The world’s two biggest chemical companies, BASF and Dow Chemical, posted second-quarter earnings that vastly exceed results from the year-ago quarter. BASF beat analysts’ expectations, but Dow did not.
BASF, the world’s largest chemical maker, had a strong showing throughout the quarter. Its revenues increased by nearly 30% compared with those from 2009, hitting $21.3 billion. And its earnings more than tripled to $1.6 billion, a result that exceeded analysts’ expectations of $1.3 billion.
Although BASF Chairman Jürgen Hambrecht is thrilled with the performance, he isn’t overconfident. “The most severe global economic crisis of recent decades is still very much on our minds,” he told analysts. “We know that major threats remain.”
Dow posted income from continuing operations, excluding exceptional items, of $707 million, a sharp increase from the $203 million it reported in the same quarter a year ago. Sales in the second quarter were $13.6 billion, up 26%. But Dow’s earnings of 54 cents per share were below the consensus estimate of 56 cents from Wall Street analysts.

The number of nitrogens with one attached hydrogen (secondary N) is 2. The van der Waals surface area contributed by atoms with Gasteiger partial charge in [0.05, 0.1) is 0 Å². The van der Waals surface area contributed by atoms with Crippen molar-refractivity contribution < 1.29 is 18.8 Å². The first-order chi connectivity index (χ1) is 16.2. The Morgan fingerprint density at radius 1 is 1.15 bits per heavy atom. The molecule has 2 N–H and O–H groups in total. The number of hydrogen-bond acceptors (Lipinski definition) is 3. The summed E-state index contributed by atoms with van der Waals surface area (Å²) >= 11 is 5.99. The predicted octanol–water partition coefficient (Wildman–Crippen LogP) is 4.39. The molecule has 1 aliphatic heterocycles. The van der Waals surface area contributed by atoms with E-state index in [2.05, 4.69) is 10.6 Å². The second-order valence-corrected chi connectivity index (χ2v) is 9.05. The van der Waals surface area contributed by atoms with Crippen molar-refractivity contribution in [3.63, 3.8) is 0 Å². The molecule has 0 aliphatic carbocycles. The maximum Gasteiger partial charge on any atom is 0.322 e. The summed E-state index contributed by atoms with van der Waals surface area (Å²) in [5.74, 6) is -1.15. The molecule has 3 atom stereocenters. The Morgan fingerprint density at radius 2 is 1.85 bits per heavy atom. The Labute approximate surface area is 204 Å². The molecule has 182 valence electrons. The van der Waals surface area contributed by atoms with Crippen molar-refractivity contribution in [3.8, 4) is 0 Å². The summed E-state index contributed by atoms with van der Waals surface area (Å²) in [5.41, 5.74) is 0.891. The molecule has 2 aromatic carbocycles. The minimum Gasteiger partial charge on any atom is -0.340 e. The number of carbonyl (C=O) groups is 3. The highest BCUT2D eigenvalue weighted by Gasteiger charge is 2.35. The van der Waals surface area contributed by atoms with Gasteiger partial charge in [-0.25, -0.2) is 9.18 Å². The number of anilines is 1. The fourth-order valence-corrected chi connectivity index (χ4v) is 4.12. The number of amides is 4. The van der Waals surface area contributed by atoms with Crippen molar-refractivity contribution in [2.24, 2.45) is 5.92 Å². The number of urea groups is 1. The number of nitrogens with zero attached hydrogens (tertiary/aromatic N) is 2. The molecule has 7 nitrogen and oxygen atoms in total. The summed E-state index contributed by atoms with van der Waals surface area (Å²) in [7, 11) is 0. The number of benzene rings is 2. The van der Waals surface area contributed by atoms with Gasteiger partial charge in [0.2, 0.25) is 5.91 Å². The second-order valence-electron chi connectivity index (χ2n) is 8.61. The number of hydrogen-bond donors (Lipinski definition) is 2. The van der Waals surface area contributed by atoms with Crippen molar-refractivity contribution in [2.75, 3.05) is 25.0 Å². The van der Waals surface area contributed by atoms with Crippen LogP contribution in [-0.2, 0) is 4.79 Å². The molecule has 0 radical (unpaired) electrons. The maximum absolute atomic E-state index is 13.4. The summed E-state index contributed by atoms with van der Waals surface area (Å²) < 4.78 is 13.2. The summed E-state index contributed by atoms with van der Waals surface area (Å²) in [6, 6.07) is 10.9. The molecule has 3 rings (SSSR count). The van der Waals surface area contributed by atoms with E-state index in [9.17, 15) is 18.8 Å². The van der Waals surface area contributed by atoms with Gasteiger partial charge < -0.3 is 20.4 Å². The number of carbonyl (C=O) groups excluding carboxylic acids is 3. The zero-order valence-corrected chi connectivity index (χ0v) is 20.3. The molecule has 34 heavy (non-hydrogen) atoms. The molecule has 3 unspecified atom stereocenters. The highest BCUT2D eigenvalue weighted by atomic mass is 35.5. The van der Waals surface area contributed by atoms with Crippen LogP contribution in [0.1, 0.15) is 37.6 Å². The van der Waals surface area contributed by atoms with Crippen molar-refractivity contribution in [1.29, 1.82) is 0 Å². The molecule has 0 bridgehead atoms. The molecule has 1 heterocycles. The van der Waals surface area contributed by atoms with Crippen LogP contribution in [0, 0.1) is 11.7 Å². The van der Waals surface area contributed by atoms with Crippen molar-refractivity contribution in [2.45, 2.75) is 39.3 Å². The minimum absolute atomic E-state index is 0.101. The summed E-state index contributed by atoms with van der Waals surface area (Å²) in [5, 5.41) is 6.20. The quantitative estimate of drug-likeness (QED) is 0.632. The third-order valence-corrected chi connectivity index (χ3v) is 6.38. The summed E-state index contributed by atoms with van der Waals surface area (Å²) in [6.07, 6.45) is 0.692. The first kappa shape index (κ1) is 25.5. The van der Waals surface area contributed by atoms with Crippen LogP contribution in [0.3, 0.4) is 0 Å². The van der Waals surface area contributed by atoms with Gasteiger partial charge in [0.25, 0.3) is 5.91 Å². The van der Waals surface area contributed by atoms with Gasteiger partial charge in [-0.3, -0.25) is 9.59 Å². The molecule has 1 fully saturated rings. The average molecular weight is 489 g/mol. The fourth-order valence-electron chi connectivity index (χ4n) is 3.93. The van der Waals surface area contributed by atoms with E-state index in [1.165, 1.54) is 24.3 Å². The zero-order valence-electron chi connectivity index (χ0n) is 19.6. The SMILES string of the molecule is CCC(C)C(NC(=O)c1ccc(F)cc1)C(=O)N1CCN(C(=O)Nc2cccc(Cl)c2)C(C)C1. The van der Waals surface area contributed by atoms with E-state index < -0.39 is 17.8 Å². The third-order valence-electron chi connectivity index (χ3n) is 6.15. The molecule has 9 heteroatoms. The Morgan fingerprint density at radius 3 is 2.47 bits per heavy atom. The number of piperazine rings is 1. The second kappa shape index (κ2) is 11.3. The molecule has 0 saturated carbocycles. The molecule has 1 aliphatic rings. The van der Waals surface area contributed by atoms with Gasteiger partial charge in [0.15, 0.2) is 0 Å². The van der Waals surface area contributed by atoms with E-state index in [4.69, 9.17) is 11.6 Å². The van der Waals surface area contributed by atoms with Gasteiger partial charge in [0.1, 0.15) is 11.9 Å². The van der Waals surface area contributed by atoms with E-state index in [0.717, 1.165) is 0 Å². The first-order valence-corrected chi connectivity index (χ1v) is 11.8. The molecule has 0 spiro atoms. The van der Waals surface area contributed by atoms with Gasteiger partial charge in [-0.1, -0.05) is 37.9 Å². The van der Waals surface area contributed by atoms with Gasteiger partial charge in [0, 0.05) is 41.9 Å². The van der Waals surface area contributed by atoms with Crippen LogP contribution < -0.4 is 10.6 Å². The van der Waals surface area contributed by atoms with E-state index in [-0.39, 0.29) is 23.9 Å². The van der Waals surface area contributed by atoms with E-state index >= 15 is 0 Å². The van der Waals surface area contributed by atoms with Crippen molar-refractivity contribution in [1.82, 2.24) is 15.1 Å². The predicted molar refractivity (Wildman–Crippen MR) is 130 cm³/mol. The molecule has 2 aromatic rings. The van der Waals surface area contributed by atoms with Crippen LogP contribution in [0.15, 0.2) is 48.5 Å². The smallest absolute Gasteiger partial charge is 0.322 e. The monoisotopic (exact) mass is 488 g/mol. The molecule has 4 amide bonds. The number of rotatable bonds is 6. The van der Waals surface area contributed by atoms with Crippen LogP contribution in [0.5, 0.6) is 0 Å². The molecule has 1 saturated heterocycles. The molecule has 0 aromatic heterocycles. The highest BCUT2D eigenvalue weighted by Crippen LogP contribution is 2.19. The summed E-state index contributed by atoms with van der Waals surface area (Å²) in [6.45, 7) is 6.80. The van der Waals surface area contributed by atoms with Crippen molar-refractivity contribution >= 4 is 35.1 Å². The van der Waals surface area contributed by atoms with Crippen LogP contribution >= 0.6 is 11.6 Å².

The company blamed the miss on production glitches in the U.S. and Argentina that cut into earnings per share by 7 cents. CEO Andrew N. Liveris told analysts that Dow has solved those problems. “We were firing on seven of eight cylinders in the quarter,” he said.
Some stock analysts were less forgiving than others. “Dow’s results, in comparison to those of the other major chemical companies, fell short in the areas of revenue growth, business execution, and realization of cost-reduction efforts and business synergies,” wrote JPMorgan analyst Jeffrey Zekauskas in a note to clients. “It seemed a quarter of lost opportunity.” But to Citigroup analyst P. J. Juvekar, Dow’s poorer-than-expected results were only a “speed bump.”
Dow updated investors on its major projects. The massive chemical complex planned for Ras Tanura, Saudi Arabia, is being moved to the city of Al Jubail, where infrastructure is better developed. The company plans to complete engineering next year. Liveris told analysts that the project will emphasize specialty chemical building blocks such as propylene oxide, epichlorohydrin, and acrylic acid.